Indonesia Jakarta 1962
Thailand Bangkok 1966
Thailand Bangkok 1970
Iran Tehran 1974
Thailand Bangkok 1978
India New Delhi 1982
South Korea Seoul 1986
China Beijing 1990
Japan Hiroshima 1994
Thailand Bangkok 1998 Group stage 12th of 23 5 2 0 3 9 7 Squad
2002–present
See Lebanon national under-23 football team
Total Best: group stage 1/13 5 2 0 3 9 7
     Gold       Silver       Bronze Home venue

Football at the Asian Games has been an under-23 tournament since 2002 (with three players of over 23 years of age allowed in the squad).

Mediterranean Games[edit]

Lebanon's Mediterranean Games record
Host nation,
city and year
Round Pos Pld W D L GF GA Squad
Egypt Alexandria 1951 Did not enter
Spain Barcelona 1955
Lebanon Beirut 1959 Third place 3rd of 3 4 0 0 4 1 2
Italy Naples 1963 Group stage 7th of 9 4 1 0 3 2 7
Tunisia Tunis 1967 Did not enter
Turkey İzmir 1971
Algeria Algiers 1975
Socialist Federal Republic of Yugoslavia Split 1979
Morocco Casablanca 1983
Syria Latakia 1987 Group stage 6th of 8 3 0 1 2 1 7
1991–present
See Lebanon national under-20 football team
Total Best: third place 3/10 11 1 1 9 4 16
     Gold       Silver       Bronze Home venue

Other Tournaments[edit]

Tournament Result
Kuwait 1989 Peace and Friendship Cup Group stage
Thailand 2009 King's Cup 3rd place
India 2009 Nehru Cup Group stage

Records and fixtures[edit]

As of 8 August 2019, the complete official match record of the Lebanese national team comprises 294 matches: 81 wins, 84 draws and 129 losses.[21][122] During these matches, the team scored 353 times and conceded 436 goals. Lebanon's highest winning margin is seven goals, which has been achieved on two occasions: against Pakistan in 2001 (8–1) and against Laos in 2015 (7–0). Their longest winning streak is six wins, and their unbeaten record is 15 consecutive official matches.[b][91]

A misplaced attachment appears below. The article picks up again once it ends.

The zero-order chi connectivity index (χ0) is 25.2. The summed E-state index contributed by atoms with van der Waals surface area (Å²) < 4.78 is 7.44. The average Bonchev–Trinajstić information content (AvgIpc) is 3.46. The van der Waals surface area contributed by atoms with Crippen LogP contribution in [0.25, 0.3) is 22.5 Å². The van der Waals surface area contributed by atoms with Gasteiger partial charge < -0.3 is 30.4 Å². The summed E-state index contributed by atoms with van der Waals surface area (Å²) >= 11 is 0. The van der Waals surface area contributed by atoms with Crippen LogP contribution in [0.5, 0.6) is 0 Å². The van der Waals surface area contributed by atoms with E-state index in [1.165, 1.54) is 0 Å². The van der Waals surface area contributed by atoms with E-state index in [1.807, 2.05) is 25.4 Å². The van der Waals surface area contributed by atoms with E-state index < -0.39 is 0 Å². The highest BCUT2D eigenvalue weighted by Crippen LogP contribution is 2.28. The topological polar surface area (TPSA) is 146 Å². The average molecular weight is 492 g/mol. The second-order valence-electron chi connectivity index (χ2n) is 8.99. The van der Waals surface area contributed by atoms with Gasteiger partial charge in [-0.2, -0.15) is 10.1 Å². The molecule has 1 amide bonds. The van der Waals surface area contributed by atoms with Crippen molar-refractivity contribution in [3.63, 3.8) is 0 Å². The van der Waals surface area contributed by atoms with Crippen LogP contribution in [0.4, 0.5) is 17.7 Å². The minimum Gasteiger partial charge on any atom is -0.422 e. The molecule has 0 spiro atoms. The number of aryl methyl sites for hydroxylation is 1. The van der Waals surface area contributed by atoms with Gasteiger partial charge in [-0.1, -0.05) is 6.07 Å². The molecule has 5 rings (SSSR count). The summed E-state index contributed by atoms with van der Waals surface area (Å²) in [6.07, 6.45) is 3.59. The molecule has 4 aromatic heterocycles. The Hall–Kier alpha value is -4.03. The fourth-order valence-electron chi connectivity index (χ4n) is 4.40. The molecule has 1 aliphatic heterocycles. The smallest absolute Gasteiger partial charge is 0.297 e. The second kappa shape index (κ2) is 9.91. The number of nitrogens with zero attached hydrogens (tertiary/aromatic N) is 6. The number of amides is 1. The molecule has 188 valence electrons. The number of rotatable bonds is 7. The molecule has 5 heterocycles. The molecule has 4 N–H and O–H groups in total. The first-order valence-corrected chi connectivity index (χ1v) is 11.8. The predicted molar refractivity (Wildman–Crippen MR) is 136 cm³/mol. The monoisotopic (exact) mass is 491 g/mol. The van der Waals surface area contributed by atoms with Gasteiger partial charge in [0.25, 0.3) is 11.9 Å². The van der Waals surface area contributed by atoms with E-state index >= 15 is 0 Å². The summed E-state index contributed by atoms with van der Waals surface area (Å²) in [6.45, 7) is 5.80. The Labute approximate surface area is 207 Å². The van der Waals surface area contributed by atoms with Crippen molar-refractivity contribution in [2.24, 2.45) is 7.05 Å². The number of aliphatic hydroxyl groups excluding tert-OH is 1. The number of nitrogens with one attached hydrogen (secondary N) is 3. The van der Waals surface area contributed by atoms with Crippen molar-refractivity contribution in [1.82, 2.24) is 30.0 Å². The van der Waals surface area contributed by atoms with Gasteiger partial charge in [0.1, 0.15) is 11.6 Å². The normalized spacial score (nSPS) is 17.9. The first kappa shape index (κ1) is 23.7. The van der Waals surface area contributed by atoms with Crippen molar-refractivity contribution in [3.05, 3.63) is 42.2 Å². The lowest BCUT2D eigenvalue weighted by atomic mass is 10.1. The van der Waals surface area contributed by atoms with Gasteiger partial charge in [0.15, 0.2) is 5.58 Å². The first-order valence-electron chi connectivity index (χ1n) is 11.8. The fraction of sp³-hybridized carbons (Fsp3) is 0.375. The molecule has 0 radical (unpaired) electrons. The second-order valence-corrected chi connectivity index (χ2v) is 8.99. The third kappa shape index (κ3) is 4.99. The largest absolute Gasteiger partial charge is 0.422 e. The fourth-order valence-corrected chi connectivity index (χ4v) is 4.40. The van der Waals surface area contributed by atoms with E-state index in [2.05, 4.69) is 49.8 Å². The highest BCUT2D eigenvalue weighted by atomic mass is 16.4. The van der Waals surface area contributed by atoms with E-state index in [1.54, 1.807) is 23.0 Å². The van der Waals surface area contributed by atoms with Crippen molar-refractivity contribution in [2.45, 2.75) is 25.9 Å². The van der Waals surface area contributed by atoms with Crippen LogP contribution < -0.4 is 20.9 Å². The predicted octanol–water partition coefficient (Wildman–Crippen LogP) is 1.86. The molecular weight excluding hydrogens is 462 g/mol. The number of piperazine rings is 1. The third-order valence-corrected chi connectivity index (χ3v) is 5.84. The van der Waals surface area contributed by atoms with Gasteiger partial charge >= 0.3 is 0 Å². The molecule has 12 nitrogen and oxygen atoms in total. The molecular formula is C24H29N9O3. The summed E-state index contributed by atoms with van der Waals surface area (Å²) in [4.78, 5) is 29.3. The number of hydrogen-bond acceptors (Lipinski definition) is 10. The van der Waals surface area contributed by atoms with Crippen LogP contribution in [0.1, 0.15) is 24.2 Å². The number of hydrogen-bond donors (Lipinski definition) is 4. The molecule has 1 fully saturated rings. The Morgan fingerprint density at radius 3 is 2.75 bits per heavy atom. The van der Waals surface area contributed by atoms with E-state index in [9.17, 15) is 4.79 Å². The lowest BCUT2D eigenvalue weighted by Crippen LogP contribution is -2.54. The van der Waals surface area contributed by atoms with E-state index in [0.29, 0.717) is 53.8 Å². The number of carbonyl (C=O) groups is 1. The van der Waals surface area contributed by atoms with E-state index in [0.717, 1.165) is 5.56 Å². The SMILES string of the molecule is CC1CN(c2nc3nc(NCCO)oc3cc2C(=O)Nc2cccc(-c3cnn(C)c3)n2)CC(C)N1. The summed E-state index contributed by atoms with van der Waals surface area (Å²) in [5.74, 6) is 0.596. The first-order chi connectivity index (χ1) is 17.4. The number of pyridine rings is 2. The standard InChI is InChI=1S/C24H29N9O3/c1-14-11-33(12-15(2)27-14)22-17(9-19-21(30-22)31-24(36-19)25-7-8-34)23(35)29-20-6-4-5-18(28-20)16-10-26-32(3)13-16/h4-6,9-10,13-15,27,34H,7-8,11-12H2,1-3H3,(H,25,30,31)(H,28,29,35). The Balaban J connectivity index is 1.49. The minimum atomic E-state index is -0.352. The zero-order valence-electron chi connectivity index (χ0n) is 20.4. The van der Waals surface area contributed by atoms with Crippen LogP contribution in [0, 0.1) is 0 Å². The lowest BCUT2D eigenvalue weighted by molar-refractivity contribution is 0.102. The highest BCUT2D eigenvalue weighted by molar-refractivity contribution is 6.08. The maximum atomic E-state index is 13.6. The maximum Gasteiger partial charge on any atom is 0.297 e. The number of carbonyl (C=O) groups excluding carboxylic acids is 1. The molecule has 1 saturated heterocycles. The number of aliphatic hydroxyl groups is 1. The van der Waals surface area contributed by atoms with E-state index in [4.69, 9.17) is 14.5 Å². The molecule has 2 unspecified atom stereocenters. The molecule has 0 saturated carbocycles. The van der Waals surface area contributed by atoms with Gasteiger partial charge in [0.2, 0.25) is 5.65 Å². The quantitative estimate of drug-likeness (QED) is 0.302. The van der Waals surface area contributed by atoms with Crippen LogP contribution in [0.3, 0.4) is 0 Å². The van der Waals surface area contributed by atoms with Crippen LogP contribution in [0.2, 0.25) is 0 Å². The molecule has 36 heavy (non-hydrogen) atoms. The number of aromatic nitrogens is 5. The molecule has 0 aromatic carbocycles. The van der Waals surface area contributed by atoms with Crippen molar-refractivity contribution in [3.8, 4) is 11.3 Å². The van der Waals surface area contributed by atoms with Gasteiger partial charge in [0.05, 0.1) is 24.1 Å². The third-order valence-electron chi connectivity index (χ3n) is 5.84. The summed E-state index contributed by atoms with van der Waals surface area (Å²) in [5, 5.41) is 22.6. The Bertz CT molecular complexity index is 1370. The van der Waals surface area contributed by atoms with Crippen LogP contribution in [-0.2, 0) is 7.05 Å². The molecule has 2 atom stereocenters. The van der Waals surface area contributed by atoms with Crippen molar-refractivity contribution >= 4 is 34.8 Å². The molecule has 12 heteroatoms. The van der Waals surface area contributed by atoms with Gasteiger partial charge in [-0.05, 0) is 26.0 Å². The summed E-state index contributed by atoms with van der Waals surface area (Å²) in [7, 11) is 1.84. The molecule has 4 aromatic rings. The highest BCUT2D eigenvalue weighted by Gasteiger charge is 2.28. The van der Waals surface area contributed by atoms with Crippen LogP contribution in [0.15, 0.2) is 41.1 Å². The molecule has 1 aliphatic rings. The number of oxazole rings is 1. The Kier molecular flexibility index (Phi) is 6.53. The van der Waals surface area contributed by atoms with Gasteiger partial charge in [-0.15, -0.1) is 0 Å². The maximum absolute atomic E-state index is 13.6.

The entire match record can be examined on the following articles:

Upcoming fixtures are listed on the 2010–19 results page.

Player records[edit]

Most-capped players[edit]

Abbas Ahmed Atwi smiling
Abbas Ahmed Atwi (84 caps) is the team's most-capped player.
# Player Period Caps Goals
1 Abbas Ahmed Atwi 2002–2016 84 7
2 Hassan Maatouk 2006– 79 20
3 Youssef Mohamad 1999–2016 66 3
4 Walid Ismail 2010–2019 65 1
5 Mohamad Haidar 2010– 60 4
6 Roda Antar 1998–2016 59 20
7 Haytham Faour 2011–2019 58 0
8 Hassan Chaito 2011– 54 6
9 Abbas Ali Atwi 2002–2016 52 4
Ali Hamam 2009– 3

As of 8 August 2019.[123] Highlighted names denote a player still playing or available for selection.

Top scorers[edit]

Hassan Maatouk (left) and Roda Antar (right) are Lebanon's all-time record goalscorers with 20 goals each.
# Player Period Goals Caps Average
1 Roda Antar 1998–2016 20 59 0.34
Hassan Maatouk 2006– 79 0.25
3 Wartan Ghazarian 1993–2001 19 30 0.63
Mohamad Ghaddar 2005–2017 42 0.45
5 Haitham Zein 1998–2004 13 26 0.5
6 Mahmoud El Ali 2007–2013 12 46 0.26
7 Jamal Taha 1993–2000 10 32 0.31

As of 8 August 2019.[123] Highlighted names denote a player still playing or available for selection.

See also[edit]

Notes and references[edit]

Notes[edit]

  1. ^ Arabic: المنتخب اللبناني لكرة القدم
    French: Équipe du Liban de football
  2. ^ a b c The match played on 9 September 2018 against Oman, which ended in a 0–0 draw, was not considered official by FIFA.
  3. ^ Both Italian and Turkish sides were made up of amateur players.
  4. ^ After the withdrawal of North Korea, Myanmar and Turkmenistan, only Lebanon and the Maldives were involved in the preliminary round.

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External links[edit]